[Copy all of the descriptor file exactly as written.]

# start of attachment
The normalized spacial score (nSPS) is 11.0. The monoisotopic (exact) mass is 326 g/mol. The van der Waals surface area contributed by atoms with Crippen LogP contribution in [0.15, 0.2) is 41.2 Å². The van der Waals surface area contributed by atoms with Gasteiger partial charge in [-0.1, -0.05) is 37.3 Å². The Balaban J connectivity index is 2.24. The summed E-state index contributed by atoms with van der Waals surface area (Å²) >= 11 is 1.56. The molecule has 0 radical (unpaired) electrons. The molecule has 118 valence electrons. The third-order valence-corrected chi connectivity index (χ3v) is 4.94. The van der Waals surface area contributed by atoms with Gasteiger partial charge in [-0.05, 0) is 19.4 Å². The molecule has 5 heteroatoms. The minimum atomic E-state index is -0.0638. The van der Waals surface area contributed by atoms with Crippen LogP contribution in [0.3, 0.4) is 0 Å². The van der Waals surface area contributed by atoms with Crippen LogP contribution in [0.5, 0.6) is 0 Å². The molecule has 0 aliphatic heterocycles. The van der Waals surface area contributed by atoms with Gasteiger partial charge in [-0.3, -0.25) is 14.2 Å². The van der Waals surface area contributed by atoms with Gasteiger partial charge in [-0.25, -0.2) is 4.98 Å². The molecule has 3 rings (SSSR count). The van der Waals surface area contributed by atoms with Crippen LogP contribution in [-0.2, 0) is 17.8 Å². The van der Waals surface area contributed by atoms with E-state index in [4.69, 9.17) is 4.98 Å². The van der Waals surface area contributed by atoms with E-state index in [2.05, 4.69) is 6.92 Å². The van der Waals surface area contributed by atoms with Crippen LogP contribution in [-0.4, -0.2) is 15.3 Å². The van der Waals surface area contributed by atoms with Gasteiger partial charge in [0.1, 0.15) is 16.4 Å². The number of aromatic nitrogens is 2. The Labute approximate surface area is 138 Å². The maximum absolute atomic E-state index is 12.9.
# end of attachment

The normalized spacial score (nSPS) is 11.0. The monoisotopic (exact) mass is 326 g/mol. The van der Waals surface area contributed by atoms with Crippen LogP contribution in [0.15, 0.2) is 41.2 Å². The van der Waals surface area contributed by atoms with Gasteiger partial charge in [-0.1, -0.05) is 37.3 Å². The Balaban J connectivity index is 2.24. The summed E-state index contributed by atoms with van der Waals surface area (Å²) >= 11 is 1.56. The molecule has 0 radical (unpaired) electrons. The molecule has 118 valence electrons. The third-order valence-corrected chi connectivity index (χ3v) is 4.94. The van der Waals surface area contributed by atoms with Gasteiger partial charge in [-0.05, 0) is 19.4 Å². The molecule has 5 heteroatoms. The minimum atomic E-state index is -0.0638. The van der Waals surface area contributed by atoms with Crippen LogP contribution in [0.3, 0.4) is 0 Å². The van der Waals surface area contributed by atoms with Crippen LogP contribution in [0.5, 0.6) is 0 Å². The molecule has 0 aliphatic heterocycles. The van der Waals surface area contributed by atoms with Gasteiger partial charge in [-0.3, -0.25) is 14.2 Å². The van der Waals surface area contributed by atoms with Gasteiger partial charge in [-0.25, -0.2) is 4.98 Å². The molecule has 3 rings (SSSR count). The van der Waals surface area contributed by atoms with Crippen LogP contribution in [-0.2, 0) is 17.8 Å². The van der Waals surface area contributed by atoms with E-state index in [4.69, 9.17) is 4.98 Å². The van der Waals surface area contributed by atoms with E-state index in [2.05, 4.69) is 6.92 Å². The van der Waals surface area contributed by atoms with Crippen LogP contribution in [-0.4, -0.2) is 15.3 Å². The van der Waals surface area contributed by atoms with Gasteiger partial charge in [0.1, 0.15) is 16.4 Å². The number of aromatic nitrogens is 2. The Labute approximate surface area is 138 Å². The maximum absolute atomic E-state index is 12.9.